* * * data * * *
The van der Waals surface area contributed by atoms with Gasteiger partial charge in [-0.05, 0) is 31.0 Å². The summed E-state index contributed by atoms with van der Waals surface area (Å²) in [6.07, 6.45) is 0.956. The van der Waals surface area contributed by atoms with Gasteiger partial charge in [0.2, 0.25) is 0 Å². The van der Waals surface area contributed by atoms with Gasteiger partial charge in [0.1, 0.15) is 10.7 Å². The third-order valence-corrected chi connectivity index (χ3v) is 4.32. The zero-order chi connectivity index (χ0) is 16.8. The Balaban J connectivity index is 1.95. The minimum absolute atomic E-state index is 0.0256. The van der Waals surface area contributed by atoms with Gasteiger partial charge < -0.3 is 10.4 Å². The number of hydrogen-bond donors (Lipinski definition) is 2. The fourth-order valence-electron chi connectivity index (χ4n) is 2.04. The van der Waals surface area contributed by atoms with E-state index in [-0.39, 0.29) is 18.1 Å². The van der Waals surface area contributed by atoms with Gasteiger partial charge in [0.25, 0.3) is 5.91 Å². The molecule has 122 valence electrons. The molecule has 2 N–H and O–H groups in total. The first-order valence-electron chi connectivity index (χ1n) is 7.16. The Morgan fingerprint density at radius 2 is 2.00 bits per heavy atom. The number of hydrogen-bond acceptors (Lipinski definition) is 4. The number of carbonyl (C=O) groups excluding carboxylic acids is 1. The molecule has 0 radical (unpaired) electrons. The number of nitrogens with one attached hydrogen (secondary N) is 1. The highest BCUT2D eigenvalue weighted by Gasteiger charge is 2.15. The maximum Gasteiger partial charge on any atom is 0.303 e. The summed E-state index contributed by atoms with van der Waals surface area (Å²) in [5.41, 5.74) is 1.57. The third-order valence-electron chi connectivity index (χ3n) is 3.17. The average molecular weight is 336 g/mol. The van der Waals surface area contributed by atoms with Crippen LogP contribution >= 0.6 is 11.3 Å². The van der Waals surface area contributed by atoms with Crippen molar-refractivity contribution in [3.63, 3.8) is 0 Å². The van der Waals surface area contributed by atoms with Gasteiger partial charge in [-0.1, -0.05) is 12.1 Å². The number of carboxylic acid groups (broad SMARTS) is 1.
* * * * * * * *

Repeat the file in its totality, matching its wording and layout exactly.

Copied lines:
The van der Waals surface area contributed by atoms with Gasteiger partial charge in [-0.05, 0) is 31.0 Å². The summed E-state index contributed by atoms with van der Waals surface area (Å²) in [6.07, 6.45) is 0.956. The van der Waals surface area contributed by atoms with Gasteiger partial charge in [0.2, 0.25) is 0 Å². The van der Waals surface area contributed by atoms with Gasteiger partial charge in [0.1, 0.15) is 10.7 Å². The third-order valence-corrected chi connectivity index (χ3v) is 4.32. The zero-order chi connectivity index (χ0) is 16.8. The Balaban J connectivity index is 1.95. The minimum absolute atomic E-state index is 0.0256. The van der Waals surface area contributed by atoms with Gasteiger partial charge < -0.3 is 10.4 Å². The number of hydrogen-bond donors (Lipinski definition) is 2. The fourth-order valence-electron chi connectivity index (χ4n) is 2.04. The van der Waals surface area contributed by atoms with E-state index in [-0.39, 0.29) is 18.1 Å². The van der Waals surface area contributed by atoms with Gasteiger partial charge in [0.25, 0.3) is 5.91 Å². The molecule has 122 valence electrons. The molecule has 2 N–H and O–H groups in total. The first-order valence-electron chi connectivity index (χ1n) is 7.16. The Morgan fingerprint density at radius 2 is 2.00 bits per heavy atom. The number of hydrogen-bond acceptors (Lipinski definition) is 4. The number of carbonyl (C=O) groups excluding carboxylic acids is 1. The molecule has 0 radical (unpaired) electrons. The number of nitrogens with one attached hydrogen (secondary N) is 1. The highest BCUT2D eigenvalue weighted by Gasteiger charge is 2.15. The maximum Gasteiger partial charge on any atom is 0.303 e. The summed E-state index contributed by atoms with van der Waals surface area (Å²) in [5.41, 5.74) is 1.57. The third-order valence-electron chi connectivity index (χ3n) is 3.17. The average molecular weight is 336 g/mol. The van der Waals surface area contributed by atoms with Crippen LogP contribution >= 0.6 is 11.3 Å². The van der Waals surface area contributed by atoms with Crippen molar-refractivity contribution in [3.63, 3.8) is 0 Å². The van der Waals surface area contributed by atoms with Gasteiger partial charge in [-0.1, -0.05) is 12.1 Å². The number of carboxylic acid groups (broad SMARTS) is 1.